Executing Estate Planning Documents Outside of Attorney's Office
Occasionally clients will request, for one reason or another, that I mail them the originals of the estate planning documents I prepared for them so that they can have them executed outside of my office at a bank or some other financial institution.
I prefer to have the documents executed in my office for a variety of reasons, which include:
- I have the ability to make last minute client-requested additions or revisions to the documents. This can’t happen if the documents are executed outside of my office.
- I have the opportunity to review the documents with my clients before they sign them, as well as answer any questions they might have. I can’t do this if the documents are executed outside of my office.
- I don’t have to worry about:
- My clients accidentally forgetting to sign one or more of the documents.
- My clients failing to follow my instructions regarding the execution of the documents.
- Receiving the signed documents from my clients with pages missing or having food and/or coffee stains on them – this has actually happened on more than one occasion!
If I can’t talk my clients out of executing the documents outside of my office, I make sure that they are aware of the execution requirements for each document. I advise them that best practice dictates that there be two independent non-related witnesses for those documents that require witnesses, as well as an independent non-related notary public for those documents that require execution in front of a notary. Since a notary can serve as one of the witnesses, two independent non-related individuals, with one of them being a notary, need to be available for the execution of the documents. This, in many instances, is easier said than done because banks and other financial institutions may very well provide a notary, but typically will not allow an employee to be a witness.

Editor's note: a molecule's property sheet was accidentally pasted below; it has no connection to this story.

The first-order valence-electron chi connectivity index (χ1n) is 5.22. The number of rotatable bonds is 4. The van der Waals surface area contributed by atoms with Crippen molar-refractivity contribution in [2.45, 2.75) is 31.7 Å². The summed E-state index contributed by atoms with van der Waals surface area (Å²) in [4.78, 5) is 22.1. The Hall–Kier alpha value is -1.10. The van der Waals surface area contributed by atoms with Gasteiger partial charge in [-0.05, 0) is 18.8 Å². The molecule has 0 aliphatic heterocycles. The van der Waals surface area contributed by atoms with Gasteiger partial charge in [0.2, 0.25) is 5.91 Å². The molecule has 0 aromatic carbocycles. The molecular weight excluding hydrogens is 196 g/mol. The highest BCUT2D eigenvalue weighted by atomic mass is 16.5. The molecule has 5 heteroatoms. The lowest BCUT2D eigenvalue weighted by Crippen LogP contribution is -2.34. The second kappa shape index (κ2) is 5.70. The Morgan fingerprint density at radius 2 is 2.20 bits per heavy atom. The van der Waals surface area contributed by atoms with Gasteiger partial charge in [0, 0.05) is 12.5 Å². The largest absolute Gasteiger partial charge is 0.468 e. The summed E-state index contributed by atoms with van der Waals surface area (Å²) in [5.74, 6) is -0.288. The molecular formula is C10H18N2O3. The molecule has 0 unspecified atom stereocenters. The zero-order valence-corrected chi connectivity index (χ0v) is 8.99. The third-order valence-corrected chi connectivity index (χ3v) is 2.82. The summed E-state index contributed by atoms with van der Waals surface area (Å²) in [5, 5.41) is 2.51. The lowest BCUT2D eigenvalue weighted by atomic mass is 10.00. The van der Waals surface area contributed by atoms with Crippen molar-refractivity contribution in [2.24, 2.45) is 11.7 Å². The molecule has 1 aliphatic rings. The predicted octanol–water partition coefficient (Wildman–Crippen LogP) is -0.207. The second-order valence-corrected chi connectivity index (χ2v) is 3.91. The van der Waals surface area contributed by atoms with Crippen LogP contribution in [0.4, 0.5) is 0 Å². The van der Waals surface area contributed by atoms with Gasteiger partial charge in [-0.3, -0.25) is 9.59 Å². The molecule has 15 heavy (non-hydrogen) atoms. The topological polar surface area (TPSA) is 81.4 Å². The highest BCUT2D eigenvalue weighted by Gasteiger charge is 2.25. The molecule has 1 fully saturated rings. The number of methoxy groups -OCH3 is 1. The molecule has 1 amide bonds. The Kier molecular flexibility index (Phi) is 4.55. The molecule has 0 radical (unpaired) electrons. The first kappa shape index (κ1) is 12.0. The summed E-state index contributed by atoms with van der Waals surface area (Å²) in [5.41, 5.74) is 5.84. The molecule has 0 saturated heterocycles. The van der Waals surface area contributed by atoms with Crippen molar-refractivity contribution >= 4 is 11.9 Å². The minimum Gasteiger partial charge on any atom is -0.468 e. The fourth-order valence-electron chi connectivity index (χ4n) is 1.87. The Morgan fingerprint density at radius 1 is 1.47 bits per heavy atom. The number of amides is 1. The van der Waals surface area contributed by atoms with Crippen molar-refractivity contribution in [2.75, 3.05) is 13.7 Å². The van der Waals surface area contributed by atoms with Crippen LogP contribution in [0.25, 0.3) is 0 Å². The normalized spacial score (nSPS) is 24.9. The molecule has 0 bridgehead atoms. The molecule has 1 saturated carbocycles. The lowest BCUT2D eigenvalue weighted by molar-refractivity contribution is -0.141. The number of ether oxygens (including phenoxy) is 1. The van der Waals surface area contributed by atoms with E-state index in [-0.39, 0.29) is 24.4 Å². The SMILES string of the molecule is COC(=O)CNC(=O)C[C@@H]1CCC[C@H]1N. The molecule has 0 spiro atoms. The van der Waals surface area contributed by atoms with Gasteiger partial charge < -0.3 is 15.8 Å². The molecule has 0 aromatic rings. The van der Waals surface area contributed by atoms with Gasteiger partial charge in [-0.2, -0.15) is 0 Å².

Consequently, if you decide to have your estate planning documents executed outside of your lawyer’s office, you can save yourself a lot of trouble by making sure that you already have two independent non-related witnesses, one of whom is a notary public, lined up for the execution of those documents. If you just show up at a bank expecting those individuals to be made available to you, you could be in for a rude awakening. Oh and one more thing, please do not use your estate planning documents as a coaster for your coffee cup! Your attorney will be eternally grateful!
Due to the shock of the death of a spouse or a loved one, the steps of what needs to be done first can be an overwhelming process for the survivor(s). To aid in the breakdown and to act as a tool amidst the emotional days ahead, estate planning Jonathan "Jay" David has assembled a "Survivor's Checklist" of some of the important things that need to be addressed when a spouse or loved one dies.
COVID-19 Checklist & Elder Organizer Tool
For adult children responsible for their elderly parents and other senior caretakers concerned about protecting loved ones as the COVID-19 pandemic continues, below is a free downloadable checklist of steps to follow to prepare for any possible COVID-19-related illnesses among the most-vulnerable.
Foster Swift has created a free ‘Elder Organizer’ digital notebook to provide seniors and their caretakers with a toolkit that helps organize doctors’ appointments, medications, and more that can be shared online. The tools below are also available on the Elder Law Resources page.
*For those trying to access these links by smartphone, it is best practice to copy/open the link in a separate tab and download the free Google Sheets app from Google Play or the Apple Store.
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E-book Covers Estate Planning Essentials
Engaging in estate planning, while essential, is often emotional and generates many questions. How do I protect my spouse and my children if something happens to me? What happens if I become disabled before I pass on? Who will take care of my pet after I'm gone? How do I pass my business on to my children? These questions and more are addressed in Jonathan David’s recently updated e-book, “Estate Planning: You Have to Start in Order to Finish.”
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